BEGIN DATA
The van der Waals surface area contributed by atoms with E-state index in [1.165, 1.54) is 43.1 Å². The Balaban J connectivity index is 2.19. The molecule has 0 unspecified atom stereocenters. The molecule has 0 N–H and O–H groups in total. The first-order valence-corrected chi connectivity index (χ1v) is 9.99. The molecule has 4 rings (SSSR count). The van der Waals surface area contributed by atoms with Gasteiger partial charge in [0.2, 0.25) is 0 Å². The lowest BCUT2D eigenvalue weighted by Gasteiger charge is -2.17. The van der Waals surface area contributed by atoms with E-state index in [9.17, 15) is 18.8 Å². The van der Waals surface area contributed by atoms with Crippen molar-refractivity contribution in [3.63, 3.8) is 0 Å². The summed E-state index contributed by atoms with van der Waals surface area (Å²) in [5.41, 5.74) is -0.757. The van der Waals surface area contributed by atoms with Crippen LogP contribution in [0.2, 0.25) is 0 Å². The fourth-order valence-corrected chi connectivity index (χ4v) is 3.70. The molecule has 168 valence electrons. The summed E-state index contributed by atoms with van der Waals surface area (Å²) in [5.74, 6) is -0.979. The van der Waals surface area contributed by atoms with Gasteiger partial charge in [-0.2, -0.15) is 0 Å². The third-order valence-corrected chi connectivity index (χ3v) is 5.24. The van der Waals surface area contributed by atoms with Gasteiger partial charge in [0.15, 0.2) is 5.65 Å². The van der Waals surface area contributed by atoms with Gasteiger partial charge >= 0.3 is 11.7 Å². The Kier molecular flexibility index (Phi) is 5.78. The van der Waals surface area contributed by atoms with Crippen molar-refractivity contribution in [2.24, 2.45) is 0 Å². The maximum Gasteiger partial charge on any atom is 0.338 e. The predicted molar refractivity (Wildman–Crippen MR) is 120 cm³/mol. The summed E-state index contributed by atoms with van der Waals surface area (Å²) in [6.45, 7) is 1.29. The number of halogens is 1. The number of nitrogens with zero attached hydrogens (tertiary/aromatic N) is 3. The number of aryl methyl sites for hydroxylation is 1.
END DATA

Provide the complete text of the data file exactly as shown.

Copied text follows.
The van der Waals surface area contributed by atoms with E-state index in [1.165, 1.54) is 43.1 Å². The Balaban J connectivity index is 2.19. The molecule has 0 unspecified atom stereocenters. The molecule has 0 N–H and O–H groups in total. The first-order valence-corrected chi connectivity index (χ1v) is 9.99. The molecule has 4 rings (SSSR count). The van der Waals surface area contributed by atoms with Gasteiger partial charge in [0.2, 0.25) is 0 Å². The lowest BCUT2D eigenvalue weighted by Gasteiger charge is -2.17. The van der Waals surface area contributed by atoms with E-state index in [9.17, 15) is 18.8 Å². The van der Waals surface area contributed by atoms with Crippen molar-refractivity contribution in [3.63, 3.8) is 0 Å². The summed E-state index contributed by atoms with van der Waals surface area (Å²) in [5.41, 5.74) is -0.757. The van der Waals surface area contributed by atoms with Crippen LogP contribution in [0.2, 0.25) is 0 Å². The fourth-order valence-corrected chi connectivity index (χ4v) is 3.70. The molecule has 168 valence electrons. The summed E-state index contributed by atoms with van der Waals surface area (Å²) in [5.74, 6) is -0.979. The van der Waals surface area contributed by atoms with Gasteiger partial charge in [-0.2, -0.15) is 0 Å². The third-order valence-corrected chi connectivity index (χ3v) is 5.24. The van der Waals surface area contributed by atoms with Gasteiger partial charge in [0.15, 0.2) is 5.65 Å². The van der Waals surface area contributed by atoms with Gasteiger partial charge >= 0.3 is 11.7 Å². The Kier molecular flexibility index (Phi) is 5.78. The van der Waals surface area contributed by atoms with Crippen molar-refractivity contribution in [2.24, 2.45) is 0 Å². The maximum Gasteiger partial charge on any atom is 0.338 e. The predicted molar refractivity (Wildman–Crippen MR) is 120 cm³/mol. The summed E-state index contributed by atoms with van der Waals surface area (Å²) in [6.45, 7) is 1.29. The number of halogens is 1. The number of nitrogens with zero attached hydrogens (tertiary/aromatic N) is 3. The number of aryl methyl sites for hydroxylation is 1.